I was just pondering this very very important subject over the last few months. Obedience is better than sacrifice and acknowledging God is the most important worship. I feel very guilty that I don’t acknowledge God in the public discourse more than I do. Music worship is very important and I am so thankful for Lake City Church here in Lakewood. 🙂

  • Suzanne Says:

    Awesome. I know of many churches separating the old from the young and I wonder who is teaching the young what they need to know about God? My favorite friend and counsel is 97. What would I do if the church made her go to ‘her age’ worship service?

  • Betty Says:

    I don’t understand much of this. I’m sure I read at at least a 12th grade level. And I’ve been in church all of my life. GRACE should be proclaimed from the pulpit, the desirability and beauty of Jesus as the Lover of our Souls, and righteousness to us imputed by the blood of Christ is what churches NEED, and I think these arcane strainings of music will fall into place.

  • Belinda Says:

    Thank you Duane for referencing that verse. I will be reminding my choir as we begin a new year about our calling and purpose. I am at a small church where I try to design our services as that verse states. It is difficult especially in a situation where we are considered in a low subordinate place in our role in worship versus working together with the preacher to help those in the pew in their worshipping of God corporately.

  • Duane Franks Says:

    As a worship pastor, here is scripture I find to is applicable to both hymns and choruses.
    “And he said to them, “Therefore every scribe who has been trained for the kingdom of heaven is like a master of a house, who brings out of his treasure what is new and what is old.”
    Matthew 13:52 ESV

  • kate Says:

    Many Songs help me remember the word of God …. God is able to use just about anything to reach us… His creation a dream can be enough for a relationship to develop and a soul to seek Him 😉

  • Arnold Rawls Says:

    Wonderful article. . . I agree with most all of the points. . I appreciate your wisdom in this area and really appreciate your sharing it with us all.

  • Kurt Kelley Says:

    Few churches will admit it, but in practice, they are clearly communicating that the only thing that matters in worship music is appealing to the youth. I love the strong preaching at my church, but the worship (led by the pastor’s early 20’s son) has started to resemble what you might find at a typical youth conference. Everyone on stage looks to be college age, playing nothing but Jesus Culture and Hillsong United kinds of songs. Despite the fact that the congregation is an equal balance of all ages and generations. Kind of sad, if you ask me.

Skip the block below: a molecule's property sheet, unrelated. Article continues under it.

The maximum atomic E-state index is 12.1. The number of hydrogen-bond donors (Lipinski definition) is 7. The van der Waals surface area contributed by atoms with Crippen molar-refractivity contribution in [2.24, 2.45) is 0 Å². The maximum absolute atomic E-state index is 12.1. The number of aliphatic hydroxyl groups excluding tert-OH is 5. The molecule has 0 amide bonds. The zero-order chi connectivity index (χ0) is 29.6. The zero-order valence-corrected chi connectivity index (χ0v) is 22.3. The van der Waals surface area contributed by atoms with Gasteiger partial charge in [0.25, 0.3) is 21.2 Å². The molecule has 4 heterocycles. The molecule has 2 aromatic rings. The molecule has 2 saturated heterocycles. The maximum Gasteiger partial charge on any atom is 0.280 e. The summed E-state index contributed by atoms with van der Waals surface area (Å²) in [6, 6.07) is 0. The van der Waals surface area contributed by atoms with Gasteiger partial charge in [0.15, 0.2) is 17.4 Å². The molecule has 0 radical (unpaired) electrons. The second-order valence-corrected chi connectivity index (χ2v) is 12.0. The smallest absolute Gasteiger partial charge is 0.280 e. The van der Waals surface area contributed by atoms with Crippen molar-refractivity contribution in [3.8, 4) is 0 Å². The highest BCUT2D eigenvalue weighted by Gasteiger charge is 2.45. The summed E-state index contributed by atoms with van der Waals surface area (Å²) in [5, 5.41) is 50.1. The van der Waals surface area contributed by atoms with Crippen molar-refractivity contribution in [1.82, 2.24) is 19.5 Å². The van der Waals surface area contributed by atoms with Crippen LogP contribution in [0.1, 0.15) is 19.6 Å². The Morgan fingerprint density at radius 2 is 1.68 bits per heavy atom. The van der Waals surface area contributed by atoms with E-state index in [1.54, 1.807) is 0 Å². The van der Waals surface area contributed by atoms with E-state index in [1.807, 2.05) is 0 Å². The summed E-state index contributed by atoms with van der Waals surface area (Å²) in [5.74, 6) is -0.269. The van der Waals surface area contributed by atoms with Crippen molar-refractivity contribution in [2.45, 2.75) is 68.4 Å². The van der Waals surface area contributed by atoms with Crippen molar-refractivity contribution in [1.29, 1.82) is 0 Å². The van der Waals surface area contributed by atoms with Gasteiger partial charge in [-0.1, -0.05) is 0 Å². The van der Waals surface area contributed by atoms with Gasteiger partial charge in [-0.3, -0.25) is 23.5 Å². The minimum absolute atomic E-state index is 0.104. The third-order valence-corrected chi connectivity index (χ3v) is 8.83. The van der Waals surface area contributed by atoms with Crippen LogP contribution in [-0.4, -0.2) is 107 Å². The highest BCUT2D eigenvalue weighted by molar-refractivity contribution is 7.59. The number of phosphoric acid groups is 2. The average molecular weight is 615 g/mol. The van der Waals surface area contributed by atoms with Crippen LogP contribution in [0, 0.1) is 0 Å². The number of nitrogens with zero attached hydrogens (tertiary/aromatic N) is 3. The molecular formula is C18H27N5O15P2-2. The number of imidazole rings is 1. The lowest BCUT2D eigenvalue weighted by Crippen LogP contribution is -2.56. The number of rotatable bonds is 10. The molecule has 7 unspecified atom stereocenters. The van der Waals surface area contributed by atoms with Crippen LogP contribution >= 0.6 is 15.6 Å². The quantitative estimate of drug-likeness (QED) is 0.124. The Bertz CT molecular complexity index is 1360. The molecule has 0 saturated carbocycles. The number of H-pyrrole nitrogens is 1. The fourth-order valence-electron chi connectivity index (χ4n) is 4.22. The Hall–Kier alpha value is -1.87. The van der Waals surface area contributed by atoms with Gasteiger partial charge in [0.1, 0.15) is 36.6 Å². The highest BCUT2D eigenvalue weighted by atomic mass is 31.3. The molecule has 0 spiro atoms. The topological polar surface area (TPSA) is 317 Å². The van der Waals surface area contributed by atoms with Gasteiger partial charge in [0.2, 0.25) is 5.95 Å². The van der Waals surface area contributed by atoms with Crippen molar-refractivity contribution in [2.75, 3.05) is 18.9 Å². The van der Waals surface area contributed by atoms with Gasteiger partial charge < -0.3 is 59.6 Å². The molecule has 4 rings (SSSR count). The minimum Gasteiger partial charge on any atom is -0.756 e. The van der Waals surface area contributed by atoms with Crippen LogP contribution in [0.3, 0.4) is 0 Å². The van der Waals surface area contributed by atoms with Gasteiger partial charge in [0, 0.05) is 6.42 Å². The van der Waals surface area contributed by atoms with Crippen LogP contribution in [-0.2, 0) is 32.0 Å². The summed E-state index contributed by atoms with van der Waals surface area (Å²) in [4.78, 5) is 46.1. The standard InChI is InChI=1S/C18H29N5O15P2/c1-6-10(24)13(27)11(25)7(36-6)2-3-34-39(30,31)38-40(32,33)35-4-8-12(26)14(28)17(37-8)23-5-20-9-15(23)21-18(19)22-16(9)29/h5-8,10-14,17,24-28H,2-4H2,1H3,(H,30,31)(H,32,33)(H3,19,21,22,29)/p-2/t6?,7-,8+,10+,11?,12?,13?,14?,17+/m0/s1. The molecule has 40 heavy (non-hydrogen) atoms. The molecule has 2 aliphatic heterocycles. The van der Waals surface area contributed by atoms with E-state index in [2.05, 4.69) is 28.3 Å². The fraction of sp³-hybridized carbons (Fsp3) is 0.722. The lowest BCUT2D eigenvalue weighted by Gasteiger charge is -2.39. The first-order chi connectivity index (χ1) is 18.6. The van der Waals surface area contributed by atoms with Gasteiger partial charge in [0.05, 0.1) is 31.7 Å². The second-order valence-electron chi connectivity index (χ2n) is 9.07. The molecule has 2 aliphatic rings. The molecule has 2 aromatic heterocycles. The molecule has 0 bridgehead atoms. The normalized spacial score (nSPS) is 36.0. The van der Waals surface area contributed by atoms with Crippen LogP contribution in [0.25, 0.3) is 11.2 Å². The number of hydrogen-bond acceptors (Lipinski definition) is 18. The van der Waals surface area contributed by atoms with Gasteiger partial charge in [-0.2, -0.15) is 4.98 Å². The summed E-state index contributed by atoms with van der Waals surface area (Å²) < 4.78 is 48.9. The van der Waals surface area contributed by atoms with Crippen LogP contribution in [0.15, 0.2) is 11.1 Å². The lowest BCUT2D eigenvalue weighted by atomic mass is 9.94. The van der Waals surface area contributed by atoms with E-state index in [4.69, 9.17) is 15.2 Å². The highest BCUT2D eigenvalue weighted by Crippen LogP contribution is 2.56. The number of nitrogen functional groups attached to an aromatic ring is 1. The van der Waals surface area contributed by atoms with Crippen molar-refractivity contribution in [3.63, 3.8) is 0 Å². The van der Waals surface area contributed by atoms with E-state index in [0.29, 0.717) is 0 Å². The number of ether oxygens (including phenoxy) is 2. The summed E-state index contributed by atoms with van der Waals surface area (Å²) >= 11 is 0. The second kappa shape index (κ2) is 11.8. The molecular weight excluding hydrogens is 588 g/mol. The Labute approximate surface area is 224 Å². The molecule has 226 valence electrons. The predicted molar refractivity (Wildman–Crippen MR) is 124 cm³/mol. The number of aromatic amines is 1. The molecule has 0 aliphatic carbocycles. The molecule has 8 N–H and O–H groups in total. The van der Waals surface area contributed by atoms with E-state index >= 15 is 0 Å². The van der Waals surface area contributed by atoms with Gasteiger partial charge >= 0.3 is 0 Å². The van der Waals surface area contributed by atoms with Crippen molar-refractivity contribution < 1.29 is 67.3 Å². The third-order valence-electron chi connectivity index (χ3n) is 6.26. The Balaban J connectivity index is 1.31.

• David Milner Says:

    As a former music director (retired) and pastor, I would suggest that most people in the pews do their main worshipping through music. The Word and the preaching are always primary, but be careful what you do with the music. To eliminate either the old hymns or new music styles is a mistake of monumental proportions. There is no reason, in my humble opinion, to do away with either one. They tend to mix well if done properly. Choral music is difficult to accomplish in many very small churches, but it’s great when you can do it. Martin Luther said that next to theology, he gave music the highest place and honor. I employ both, and believe eliminating either is foolhardy at best. Hearts in the pews are touched by “Holy, Holy, Holy” as well as by contemporary worship music. Again, the Word and the preaching are primary, but music is extremely important as well.

  • David Manner Says:

    Good question, Steve. I am not suggesting that gathered worship discourages individual worship. I am suggesting that gathered worship is incomplete without individual worship. The worship that occurs on Sunday should be an overflow of the worship that has been occurring during the week. Until that occurs our worship on Sunday will be shallow. Eugene Peterson wrote in Christ Plays in Ten-Thousand Places, “Worship is the primary means for forming us as participants in God’s work, but if the blinds are drawn while we wait for Sunday, we aren’t in touch with the work that God is actually doing.”

  • Todd Merka Says:

    Well Said!!! Amen!!

  • Steve Says:

    Yes, if we are making these decisions or sliding into them. But “Elevating gathered worship above dispersed worship”? What are you trying to say? Both testaments seem to do this. Or are you suggesting that an emphasis on gathered worship discourages individual worship?